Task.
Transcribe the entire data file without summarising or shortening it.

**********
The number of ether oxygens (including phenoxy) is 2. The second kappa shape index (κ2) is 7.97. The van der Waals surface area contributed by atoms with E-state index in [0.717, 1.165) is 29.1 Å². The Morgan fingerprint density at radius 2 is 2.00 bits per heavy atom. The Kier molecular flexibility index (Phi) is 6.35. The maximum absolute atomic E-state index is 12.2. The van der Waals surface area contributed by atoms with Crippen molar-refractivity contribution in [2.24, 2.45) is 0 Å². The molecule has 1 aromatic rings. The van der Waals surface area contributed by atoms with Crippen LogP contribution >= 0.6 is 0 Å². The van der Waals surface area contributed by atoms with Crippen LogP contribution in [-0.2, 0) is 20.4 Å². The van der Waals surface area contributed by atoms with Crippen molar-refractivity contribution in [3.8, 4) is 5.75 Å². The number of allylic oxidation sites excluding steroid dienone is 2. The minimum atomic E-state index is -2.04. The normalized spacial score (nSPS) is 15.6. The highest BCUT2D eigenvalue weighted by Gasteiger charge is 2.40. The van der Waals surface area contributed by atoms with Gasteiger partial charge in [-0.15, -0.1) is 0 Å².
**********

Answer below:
The number of ether oxygens (including phenoxy) is 2. The second kappa shape index (κ2) is 7.97. The van der Waals surface area contributed by atoms with E-state index in [0.717, 1.165) is 29.1 Å². The Morgan fingerprint density at radius 2 is 2.00 bits per heavy atom. The Kier molecular flexibility index (Phi) is 6.35. The maximum absolute atomic E-state index is 12.2. The van der Waals surface area contributed by atoms with Crippen molar-refractivity contribution in [2.24, 2.45) is 0 Å². The molecule has 1 aromatic rings. The van der Waals surface area contributed by atoms with Crippen LogP contribution >= 0.6 is 0 Å². The van der Waals surface area contributed by atoms with Crippen LogP contribution in [-0.2, 0) is 20.4 Å². The van der Waals surface area contributed by atoms with Crippen molar-refractivity contribution in [3.8, 4) is 5.75 Å². The number of allylic oxidation sites excluding steroid dienone is 2. The minimum atomic E-state index is -2.04. The normalized spacial score (nSPS) is 15.6. The highest BCUT2D eigenvalue weighted by Gasteiger charge is 2.40. The van der Waals surface area contributed by atoms with Gasteiger partial charge in [-0.15, -0.1) is 0 Å².